What Is the Filling of the Holy Spirit?

Paul Enns
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The filling of the Holy Spirit is distinct from the other ministries of the Spirit inasmuch as it is conditional. Whereas ministries such as the indwelling, baptism, regenerating, and sealing are non-experiential and occur but once at the moment of conversion, the filling of the Spirit is experiential and also repeated.


The basis for the filling of the Spirit is Ephesians 5:18, “Be filled with the Spirit.” The command to be filled with the Spirit is given in contrast to the warning “do not get drunk with wine.” Drunkenness exhibits the inability of the person to control himself. The nature of the Christian’s life is to be in contrast to the nature of the uncontrolled drunkard. The meaning of filled (Gk. plerousthe) is “control.” “The indwelling Spirit of God is the One who should continually control and dominate the life of the believer.”[1]

A further contrast can be noted between the spiritual believer and the carnal believer (1 Cor. 2:9–3:4). “The carnal man is the man who lives by the power of the flesh, according to the dictates of the flesh, and the spiritual man is the man who lives by the power of the Spirit.”[2]


The filling of the Spirit is necessary for two reasons. (1) It is essential for the believer’s maturity (1 Cor. 3:1–3). Paul admonished the Corinthian believers as being “fleshly” (Gk. sarkikos), “controlled by the flesh.” The solution to carnality and walking according to the old nature was to be controlled or filled by the Spirit. (2) It is essential for the believer’s service (Acts 4:31; 9:17, 20). Acts 4:31 illustrates the relationship between filling and service; it was the filling of the Spirit that enabled the believers to “speak the word of God with boldness.” When Paul was filled with the Spirit he immediately began to proclaim Jesus as the Son of God (Acts 9:17, 20).

Ephesians 5:18 teaches three factors concerning the concept of being filled with the Spirit. (1) It is a command. Nowhere is the believer commanded to be indwelt or sealed with the Spirit; however, the believer is commanded to be filled with the Spirit. It is a command to “be continually being filled with the Spirit” for maturity and service. (2) It is conditional. Although there are no conditions related to the indwelling, baptism, sealing, and many other ministries of the Spirit, the filling of the Spirit is conditional. Obedience to other commands of Scripture is necessary in order to be filled with the Spirit. (3) It is repeated. Ephesians 5:18 is a present imperative, commanding to be “continually being filled.” This indicates it is not a one-time experience but rather a repeated event.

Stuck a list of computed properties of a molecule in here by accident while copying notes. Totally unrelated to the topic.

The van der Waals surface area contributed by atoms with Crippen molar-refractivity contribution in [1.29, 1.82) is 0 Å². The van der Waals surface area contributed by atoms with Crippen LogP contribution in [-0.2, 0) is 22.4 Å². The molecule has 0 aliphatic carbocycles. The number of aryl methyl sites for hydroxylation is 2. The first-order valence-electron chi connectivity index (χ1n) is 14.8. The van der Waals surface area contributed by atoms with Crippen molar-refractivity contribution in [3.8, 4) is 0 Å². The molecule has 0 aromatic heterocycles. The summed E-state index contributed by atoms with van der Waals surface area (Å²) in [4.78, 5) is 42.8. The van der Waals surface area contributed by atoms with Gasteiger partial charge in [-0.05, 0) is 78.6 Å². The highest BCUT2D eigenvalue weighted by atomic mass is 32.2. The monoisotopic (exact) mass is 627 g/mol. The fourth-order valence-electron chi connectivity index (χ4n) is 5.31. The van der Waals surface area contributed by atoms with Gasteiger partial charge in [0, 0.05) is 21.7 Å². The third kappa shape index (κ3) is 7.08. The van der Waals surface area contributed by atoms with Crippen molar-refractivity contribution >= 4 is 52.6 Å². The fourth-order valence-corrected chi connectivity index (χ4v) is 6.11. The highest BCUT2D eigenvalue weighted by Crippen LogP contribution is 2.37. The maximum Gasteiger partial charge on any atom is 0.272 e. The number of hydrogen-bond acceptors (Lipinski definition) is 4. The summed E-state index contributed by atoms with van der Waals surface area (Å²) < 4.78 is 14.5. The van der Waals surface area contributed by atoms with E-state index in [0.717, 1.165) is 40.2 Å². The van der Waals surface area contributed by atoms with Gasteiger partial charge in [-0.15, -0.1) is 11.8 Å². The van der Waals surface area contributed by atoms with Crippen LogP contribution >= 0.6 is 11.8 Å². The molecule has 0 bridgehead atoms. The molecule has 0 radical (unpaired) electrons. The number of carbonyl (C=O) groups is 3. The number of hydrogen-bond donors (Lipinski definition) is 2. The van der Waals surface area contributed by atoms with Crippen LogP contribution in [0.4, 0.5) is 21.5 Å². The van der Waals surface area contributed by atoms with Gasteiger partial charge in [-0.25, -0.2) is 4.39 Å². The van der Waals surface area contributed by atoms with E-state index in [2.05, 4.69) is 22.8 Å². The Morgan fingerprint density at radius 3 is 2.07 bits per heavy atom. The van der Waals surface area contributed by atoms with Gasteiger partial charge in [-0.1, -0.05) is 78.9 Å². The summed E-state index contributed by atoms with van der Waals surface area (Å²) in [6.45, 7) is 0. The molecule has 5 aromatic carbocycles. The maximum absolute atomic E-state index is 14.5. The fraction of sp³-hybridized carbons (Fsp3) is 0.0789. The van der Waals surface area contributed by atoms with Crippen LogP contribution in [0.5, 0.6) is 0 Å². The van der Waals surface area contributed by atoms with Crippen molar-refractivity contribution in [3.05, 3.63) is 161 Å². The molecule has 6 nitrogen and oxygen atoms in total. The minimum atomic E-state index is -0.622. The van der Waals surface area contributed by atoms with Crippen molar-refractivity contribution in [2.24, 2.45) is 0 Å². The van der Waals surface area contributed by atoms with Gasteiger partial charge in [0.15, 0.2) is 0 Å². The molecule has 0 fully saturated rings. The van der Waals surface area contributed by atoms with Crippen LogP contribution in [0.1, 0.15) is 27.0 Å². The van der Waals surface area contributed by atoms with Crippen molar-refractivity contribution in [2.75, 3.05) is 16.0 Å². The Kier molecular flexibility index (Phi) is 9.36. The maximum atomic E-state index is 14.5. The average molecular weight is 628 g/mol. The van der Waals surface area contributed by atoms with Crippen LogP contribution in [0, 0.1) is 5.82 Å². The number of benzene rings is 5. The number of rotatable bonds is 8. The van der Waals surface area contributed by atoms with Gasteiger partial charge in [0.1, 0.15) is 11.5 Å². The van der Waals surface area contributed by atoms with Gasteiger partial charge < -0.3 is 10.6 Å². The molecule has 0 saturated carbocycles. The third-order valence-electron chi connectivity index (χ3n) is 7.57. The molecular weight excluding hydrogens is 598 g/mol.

Even though Ephesians 5:18 is a command to be filled with the Spirit and there are inferences about conditions necessary for being filled, it is surprising that there is no command in Scripture to pray for the filling of the Spirit. Since the command relates to a right relationship to the Holy Spirit, the conditions governing that relationship must have to do with the filling of the Spirit. There are several commands that relate to a believer’s being filled with the Spirit.[3]

Do not grieve the Holy Spirit (Eph. 4:30). The context of Ephesians 4:30 relates to exhortations concerning sin. Believers are warned not to lie (4:25), not to prolong anger (4:26), and not to be bitter or unforgiving (4:31–32). When a believer does these things he grieves the Holy Spirit. Sin grieves the Holy Spirit, and sin will prevent the believer from being filled with the Spirit.

Do not quench the Holy Spirit (1 Thess. 5:19). The context of this passage relates to ministry. The believer is exhorted to pray without ceasing (5:17), be thankful (5:18), and not despise prophetic utterances (5:20). When believers pour cold water on the fire of ministry they quench the Spirit. The Spirit’s ministry is not to be hindered; Christians also should not hinder others in their ministry for God.

Walk by the Spirit (Gal. 5:16). Walk means to conduct one’s life. Rather than living in the sphere or under the domination of the old nature, believers are exhorted to conduct their lives in the sphere of the Holy Spirit.

Other conditions that are sometimes added to the above are: confession of sin (1 John 1:9) and dedication of the believer to God (Rom. 6:13; 12:1–2). However, it can be argued that these elements are subordinate factors within the three conditions discussed above.


Although there no doubt are numerous consequences of being filled with the Spirit, probably most of them would be bound up in the statement of Galatians 5:22–24. The result of being filled with the Spirit will be to produce the fruit of the Spirit. In contrast to the deeds of the flesh produced by a walk according to the flesh (Gal. 5:19–21), the filling of the Spirit produces “love, joy, peace, patience, kindness, goodness, faithfulness, gentleness, self-control” (vv. 22–23). Additionally, believers will be receptive to the teaching ministry of the Holy Spirit (1 Cor. 2:9–13; John 16:12–15); will exhibit joy, unity, and thankfulness in the assembly (Eph. 5:19–20); will be unified and discerning in ministry (1 Thess. 5:17–22); and will show dedication to God and nonconformity to the world (Rom. 12:1–2).

[1] Fritz Rienecker, A Linguistic Key to the Greek New Testament, ed. Cleon Rogers (Grand Rapids: Zondervan, 1980), 538.

[2] J. Dwight Pentecost, The Divine Comforter (Chicago: Moody, 1963), 154.

[3] See discussion by Lewis Sperry Chafer in his classic work He That Is Spiritual (Grand Rapids: Zondervan, 1918), 82–172, in which he discusses these aspects in considerable detail.

For Further Reading:

The Moody Handbook of Theology

by Paul Enns

The study of God, His nature, and His Word are all essential to the Christian faith. Now those interested in Christian theology have a newly...

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